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New Zealand in efforts to fast track consenting of major projects


Wellington, March 7

The New Zealand government is expected to cut red tape to accelerate the consenting of infrastructure and other major projects of national significance.

The Fast Track Approvals Bill was approved by the Cabinet and received its first reading under urgency on Thursday, before being sent to the environment committee for public submissions, Xinhua news agency reported.

“We are determined to cut through the thicket of red and green tape holding New Zealand back, make it clear to the world that we are open for business, and build a pipeline of projects around the country to grow the economy and improve our productivity,” said Chris Bishop, Minister responsible for RMA (Resource Management Act) reforms.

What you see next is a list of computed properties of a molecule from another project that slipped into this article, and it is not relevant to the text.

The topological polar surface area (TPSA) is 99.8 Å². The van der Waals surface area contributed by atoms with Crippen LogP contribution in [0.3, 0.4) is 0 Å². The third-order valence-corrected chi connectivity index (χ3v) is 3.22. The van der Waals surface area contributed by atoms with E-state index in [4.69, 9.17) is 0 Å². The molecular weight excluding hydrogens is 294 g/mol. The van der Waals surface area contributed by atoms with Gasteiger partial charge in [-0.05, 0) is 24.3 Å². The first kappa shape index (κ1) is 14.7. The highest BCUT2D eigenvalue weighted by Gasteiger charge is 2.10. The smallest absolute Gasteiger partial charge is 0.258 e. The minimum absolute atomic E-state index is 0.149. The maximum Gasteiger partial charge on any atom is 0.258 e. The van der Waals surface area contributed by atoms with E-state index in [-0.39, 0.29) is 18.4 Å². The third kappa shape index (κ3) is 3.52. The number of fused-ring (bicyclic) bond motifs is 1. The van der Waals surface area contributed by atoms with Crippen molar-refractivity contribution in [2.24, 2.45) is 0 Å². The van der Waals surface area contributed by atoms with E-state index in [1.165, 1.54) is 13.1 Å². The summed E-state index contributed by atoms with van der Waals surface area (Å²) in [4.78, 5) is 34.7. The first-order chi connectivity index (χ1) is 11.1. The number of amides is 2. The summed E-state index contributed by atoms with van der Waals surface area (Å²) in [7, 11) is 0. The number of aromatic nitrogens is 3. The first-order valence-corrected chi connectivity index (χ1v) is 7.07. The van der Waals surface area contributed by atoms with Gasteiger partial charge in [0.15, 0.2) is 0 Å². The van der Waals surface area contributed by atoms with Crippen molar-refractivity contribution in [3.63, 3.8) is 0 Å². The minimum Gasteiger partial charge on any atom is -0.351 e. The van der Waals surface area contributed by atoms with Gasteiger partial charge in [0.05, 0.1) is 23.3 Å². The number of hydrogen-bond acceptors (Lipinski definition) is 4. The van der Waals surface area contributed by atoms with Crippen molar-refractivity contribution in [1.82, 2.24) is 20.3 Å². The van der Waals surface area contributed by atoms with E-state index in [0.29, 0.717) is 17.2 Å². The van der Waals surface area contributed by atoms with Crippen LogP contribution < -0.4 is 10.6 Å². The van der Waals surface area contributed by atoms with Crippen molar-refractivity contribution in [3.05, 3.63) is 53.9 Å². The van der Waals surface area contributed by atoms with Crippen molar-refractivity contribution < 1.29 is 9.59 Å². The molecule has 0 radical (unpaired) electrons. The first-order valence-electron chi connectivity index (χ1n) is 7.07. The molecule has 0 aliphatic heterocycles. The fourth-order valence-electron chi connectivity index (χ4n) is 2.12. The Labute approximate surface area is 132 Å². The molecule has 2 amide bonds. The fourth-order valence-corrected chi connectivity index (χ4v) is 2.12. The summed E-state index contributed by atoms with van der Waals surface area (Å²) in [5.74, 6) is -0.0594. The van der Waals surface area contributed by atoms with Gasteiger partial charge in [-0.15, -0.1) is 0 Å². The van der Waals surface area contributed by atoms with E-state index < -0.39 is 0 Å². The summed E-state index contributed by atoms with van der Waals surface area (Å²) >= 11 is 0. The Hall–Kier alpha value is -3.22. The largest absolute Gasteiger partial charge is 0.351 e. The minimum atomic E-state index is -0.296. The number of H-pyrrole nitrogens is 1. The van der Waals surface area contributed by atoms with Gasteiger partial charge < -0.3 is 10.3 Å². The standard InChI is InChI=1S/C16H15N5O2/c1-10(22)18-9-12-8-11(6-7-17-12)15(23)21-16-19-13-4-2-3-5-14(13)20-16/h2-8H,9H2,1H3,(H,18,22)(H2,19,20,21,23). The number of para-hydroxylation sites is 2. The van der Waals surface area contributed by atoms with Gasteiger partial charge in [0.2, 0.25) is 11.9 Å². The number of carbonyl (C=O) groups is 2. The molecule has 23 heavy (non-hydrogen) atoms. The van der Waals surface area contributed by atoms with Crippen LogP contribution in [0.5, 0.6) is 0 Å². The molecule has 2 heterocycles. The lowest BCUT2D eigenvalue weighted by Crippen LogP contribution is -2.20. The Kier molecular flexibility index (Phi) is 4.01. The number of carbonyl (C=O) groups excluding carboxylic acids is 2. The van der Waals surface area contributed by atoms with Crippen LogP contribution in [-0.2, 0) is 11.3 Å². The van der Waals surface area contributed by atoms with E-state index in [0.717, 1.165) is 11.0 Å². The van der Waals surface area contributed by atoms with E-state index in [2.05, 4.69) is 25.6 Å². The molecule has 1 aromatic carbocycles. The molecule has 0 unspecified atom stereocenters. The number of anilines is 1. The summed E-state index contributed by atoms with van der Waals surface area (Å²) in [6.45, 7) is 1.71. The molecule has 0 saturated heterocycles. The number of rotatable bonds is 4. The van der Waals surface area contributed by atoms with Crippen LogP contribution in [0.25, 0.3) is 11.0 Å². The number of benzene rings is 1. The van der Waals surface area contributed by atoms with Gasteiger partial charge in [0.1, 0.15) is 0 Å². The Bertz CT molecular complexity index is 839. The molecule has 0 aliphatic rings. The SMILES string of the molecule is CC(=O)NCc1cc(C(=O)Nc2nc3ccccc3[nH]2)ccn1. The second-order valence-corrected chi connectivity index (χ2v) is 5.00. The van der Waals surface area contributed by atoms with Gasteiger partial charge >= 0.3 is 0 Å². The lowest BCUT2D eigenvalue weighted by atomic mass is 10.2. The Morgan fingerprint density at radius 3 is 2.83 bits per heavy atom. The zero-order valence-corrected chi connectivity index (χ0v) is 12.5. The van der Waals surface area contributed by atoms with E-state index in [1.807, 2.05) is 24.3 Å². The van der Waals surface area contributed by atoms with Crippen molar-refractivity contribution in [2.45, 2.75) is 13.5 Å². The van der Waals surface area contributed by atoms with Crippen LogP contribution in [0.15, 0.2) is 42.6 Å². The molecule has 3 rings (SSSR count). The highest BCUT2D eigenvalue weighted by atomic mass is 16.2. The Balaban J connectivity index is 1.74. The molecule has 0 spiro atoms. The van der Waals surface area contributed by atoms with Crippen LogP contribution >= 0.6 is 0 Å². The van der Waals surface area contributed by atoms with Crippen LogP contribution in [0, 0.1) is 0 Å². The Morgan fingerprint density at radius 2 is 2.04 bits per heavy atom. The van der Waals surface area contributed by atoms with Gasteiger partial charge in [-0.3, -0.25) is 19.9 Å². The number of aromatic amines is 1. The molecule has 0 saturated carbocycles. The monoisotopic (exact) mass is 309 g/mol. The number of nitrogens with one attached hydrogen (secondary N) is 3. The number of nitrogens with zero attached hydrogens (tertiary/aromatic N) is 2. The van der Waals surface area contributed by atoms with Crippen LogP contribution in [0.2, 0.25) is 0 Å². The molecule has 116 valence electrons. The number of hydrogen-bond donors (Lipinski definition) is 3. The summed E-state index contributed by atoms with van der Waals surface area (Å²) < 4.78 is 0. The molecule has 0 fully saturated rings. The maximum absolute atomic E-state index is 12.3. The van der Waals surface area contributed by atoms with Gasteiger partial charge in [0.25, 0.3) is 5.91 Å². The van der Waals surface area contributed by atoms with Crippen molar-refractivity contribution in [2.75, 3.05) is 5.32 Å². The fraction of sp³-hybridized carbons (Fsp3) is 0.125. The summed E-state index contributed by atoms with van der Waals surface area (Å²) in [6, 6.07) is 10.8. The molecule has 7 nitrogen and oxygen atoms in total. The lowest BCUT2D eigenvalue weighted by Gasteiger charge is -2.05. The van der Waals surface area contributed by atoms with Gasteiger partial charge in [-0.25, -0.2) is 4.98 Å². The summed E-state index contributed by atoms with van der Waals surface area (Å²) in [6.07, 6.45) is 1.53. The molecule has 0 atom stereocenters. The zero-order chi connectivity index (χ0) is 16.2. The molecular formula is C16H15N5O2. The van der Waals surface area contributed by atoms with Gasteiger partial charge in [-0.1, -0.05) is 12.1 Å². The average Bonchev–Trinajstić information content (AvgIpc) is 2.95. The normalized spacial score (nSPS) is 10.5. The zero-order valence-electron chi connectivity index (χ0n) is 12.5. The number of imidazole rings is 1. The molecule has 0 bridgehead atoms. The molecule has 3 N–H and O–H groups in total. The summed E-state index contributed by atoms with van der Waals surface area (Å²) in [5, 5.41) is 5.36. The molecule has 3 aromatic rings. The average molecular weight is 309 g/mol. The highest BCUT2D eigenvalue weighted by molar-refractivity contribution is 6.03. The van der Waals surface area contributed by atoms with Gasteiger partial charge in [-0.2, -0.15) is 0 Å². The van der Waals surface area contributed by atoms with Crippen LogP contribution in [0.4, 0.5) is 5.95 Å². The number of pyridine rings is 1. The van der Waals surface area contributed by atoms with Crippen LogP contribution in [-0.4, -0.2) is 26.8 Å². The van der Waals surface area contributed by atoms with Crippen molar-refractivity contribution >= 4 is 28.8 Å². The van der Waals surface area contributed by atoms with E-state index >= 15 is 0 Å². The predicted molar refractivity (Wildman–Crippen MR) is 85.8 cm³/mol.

A recent report by the infrastructure commission shows that the cost of consenting infrastructure projects has increased by 70 per cent since 2014, and the time it takes to get consent has increased by as much as 150 per cent over the same period, Bishop added.

“For too long New Zealanders have had to wait years, even decades, before crucial projects in their regions are approved and consented, and the benefits flow to communities,” said Regional Development Minister Shane Jones.

In response to the move, opposition Green Party’s co-leader James Shaw said the government is giving big industry a free pass to “bulldoze New Zealand’s precious native wildlife”.

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